Impact of etiology on course and outcomes of severe acute pancreatitis
Background and objective
Since the influence of etiological factors on the course and outcomes of acute pancreatitis (AP) is not fully understood yet, the aim of the study was to compare the outcomes of alcoholic and biliary severe acute pancreatitis (SAP).
Materials and methods
We investigated 81 patients with alcoholic and biliary SAP. Demographic data, etiologic factors, severity scores, intra-abdominal pressure, imaging studies, interventions, and treatment outcomes were prospectively entered into specially maintained database and subsequently analyzed.
No statistically significant difference was observed in the prevalence of SAP in biliary and alcoholic AP groups (P = 0.429). Although, in the biliary SAP group patients were predominantly elderly women (P = 0.003), the total in-hospital stay was longer in alcoholic SAP patients (P = 0.021). The abdominal compartment syndrome developed more frequently (P = 0.041) and necrosectomy was more frequently performed in alcoholic SAP group (not statistically significant). Although not statistically significant, a lower mortality rate among biliary SAP patients (25.0% vs. 13.5%) was observed.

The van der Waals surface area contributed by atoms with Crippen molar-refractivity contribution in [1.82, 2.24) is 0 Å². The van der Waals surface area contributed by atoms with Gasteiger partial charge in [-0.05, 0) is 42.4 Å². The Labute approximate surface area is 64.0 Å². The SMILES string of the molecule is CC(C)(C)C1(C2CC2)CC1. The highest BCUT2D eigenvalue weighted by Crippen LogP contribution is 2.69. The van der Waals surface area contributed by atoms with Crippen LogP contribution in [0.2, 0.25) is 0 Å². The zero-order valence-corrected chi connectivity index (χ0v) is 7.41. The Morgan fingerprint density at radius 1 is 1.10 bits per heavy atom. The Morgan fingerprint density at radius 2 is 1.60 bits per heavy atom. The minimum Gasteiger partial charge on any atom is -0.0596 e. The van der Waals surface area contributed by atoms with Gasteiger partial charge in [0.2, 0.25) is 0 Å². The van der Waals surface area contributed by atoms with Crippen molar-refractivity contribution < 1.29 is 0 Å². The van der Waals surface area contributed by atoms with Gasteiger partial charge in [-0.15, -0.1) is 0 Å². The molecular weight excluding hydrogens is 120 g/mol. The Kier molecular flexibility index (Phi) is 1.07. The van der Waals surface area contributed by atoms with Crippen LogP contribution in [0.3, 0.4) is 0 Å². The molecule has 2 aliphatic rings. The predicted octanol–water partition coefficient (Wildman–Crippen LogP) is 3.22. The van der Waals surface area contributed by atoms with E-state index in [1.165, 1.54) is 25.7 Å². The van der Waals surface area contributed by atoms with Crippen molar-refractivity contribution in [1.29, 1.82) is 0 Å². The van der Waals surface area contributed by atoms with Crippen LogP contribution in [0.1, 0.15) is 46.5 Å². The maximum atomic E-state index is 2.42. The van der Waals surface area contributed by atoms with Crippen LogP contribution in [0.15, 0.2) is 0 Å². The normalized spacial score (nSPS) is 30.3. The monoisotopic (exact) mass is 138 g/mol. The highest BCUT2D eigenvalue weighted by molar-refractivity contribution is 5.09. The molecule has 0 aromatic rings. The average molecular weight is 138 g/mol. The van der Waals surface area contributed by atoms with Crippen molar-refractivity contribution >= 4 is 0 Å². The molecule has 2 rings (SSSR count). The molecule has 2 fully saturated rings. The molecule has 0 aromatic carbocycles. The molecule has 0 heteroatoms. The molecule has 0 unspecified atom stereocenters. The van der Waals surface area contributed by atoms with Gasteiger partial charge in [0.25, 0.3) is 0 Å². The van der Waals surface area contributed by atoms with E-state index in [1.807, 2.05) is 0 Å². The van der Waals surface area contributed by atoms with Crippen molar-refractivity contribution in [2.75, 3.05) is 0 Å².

We defined a trend toward decreased incidence of infected necrosis in larger volume (≥30%) pancreatic necrosis, absence of abdominal compartment syndrome, lower rate of necrosectomies, shorter in-hospital stay, and an insignificantly reduced mortality rate in biliary SAP patients, indicating more favorable course of biliary SAP.
Received 23 April 2014, accepted 24 April 2015.